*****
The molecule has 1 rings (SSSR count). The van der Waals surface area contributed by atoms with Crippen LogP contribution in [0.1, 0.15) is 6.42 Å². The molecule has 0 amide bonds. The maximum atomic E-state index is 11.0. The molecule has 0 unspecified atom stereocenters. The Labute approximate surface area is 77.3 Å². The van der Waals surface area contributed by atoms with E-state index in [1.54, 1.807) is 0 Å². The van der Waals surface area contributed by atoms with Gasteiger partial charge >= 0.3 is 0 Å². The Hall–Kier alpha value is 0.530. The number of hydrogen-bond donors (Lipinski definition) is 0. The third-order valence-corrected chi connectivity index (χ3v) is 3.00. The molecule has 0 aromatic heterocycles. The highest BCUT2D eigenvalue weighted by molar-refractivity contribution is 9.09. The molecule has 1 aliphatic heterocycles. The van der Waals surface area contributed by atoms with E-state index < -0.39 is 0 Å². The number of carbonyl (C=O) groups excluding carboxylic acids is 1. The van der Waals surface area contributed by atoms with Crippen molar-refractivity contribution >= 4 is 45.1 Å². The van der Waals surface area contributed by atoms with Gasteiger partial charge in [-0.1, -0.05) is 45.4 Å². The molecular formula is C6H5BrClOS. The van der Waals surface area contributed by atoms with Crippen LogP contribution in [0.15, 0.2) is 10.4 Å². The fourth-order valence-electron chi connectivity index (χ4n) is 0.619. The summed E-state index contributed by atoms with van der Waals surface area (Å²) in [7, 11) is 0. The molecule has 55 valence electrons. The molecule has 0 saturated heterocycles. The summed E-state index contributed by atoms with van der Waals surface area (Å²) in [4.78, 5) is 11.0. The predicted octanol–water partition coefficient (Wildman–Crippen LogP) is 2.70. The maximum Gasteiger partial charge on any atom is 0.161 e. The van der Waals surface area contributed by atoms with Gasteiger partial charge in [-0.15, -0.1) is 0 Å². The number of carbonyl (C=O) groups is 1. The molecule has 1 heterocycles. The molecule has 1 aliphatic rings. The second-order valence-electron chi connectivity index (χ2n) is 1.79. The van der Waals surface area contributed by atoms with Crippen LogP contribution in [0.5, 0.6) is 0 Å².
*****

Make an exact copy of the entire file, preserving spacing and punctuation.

The molecule has 1 rings (SSSR count). The van der Waals surface area contributed by atoms with Crippen LogP contribution in [0.1, 0.15) is 6.42 Å². The molecule has 0 amide bonds. The maximum atomic E-state index is 11.0. The molecule has 0 unspecified atom stereocenters. The Labute approximate surface area is 77.3 Å². The van der Waals surface area contributed by atoms with E-state index in [1.54, 1.807) is 0 Å². The van der Waals surface area contributed by atoms with Gasteiger partial charge >= 0.3 is 0 Å². The Hall–Kier alpha value is 0.530. The number of hydrogen-bond donors (Lipinski definition) is 0. The third-order valence-corrected chi connectivity index (χ3v) is 3.00. The molecule has 0 aromatic heterocycles. The highest BCUT2D eigenvalue weighted by molar-refractivity contribution is 9.09. The molecule has 1 aliphatic heterocycles. The van der Waals surface area contributed by atoms with E-state index < -0.39 is 0 Å². The number of carbonyl (C=O) groups excluding carboxylic acids is 1. The van der Waals surface area contributed by atoms with Crippen molar-refractivity contribution >= 4 is 45.1 Å². The van der Waals surface area contributed by atoms with Gasteiger partial charge in [-0.1, -0.05) is 45.4 Å². The molecular formula is C6H5BrClOS. The van der Waals surface area contributed by atoms with Crippen LogP contribution in [0.15, 0.2) is 10.4 Å². The fourth-order valence-electron chi connectivity index (χ4n) is 0.619. The summed E-state index contributed by atoms with van der Waals surface area (Å²) in [7, 11) is 0. The molecule has 55 valence electrons. The molecule has 0 saturated heterocycles. The summed E-state index contributed by atoms with van der Waals surface area (Å²) in [4.78, 5) is 11.0. The predicted octanol–water partition coefficient (Wildman–Crippen LogP) is 2.70. The maximum Gasteiger partial charge on any atom is 0.161 e. The van der Waals surface area contributed by atoms with Gasteiger partial charge in [-0.15, -0.1) is 0 Å². The number of carbonyl (C=O) groups is 1. The molecule has 1 heterocycles. The molecule has 1 aliphatic rings. The second-order valence-electron chi connectivity index (χ2n) is 1.79. The van der Waals surface area contributed by atoms with Crippen LogP contribution in [0.5, 0.6) is 0 Å².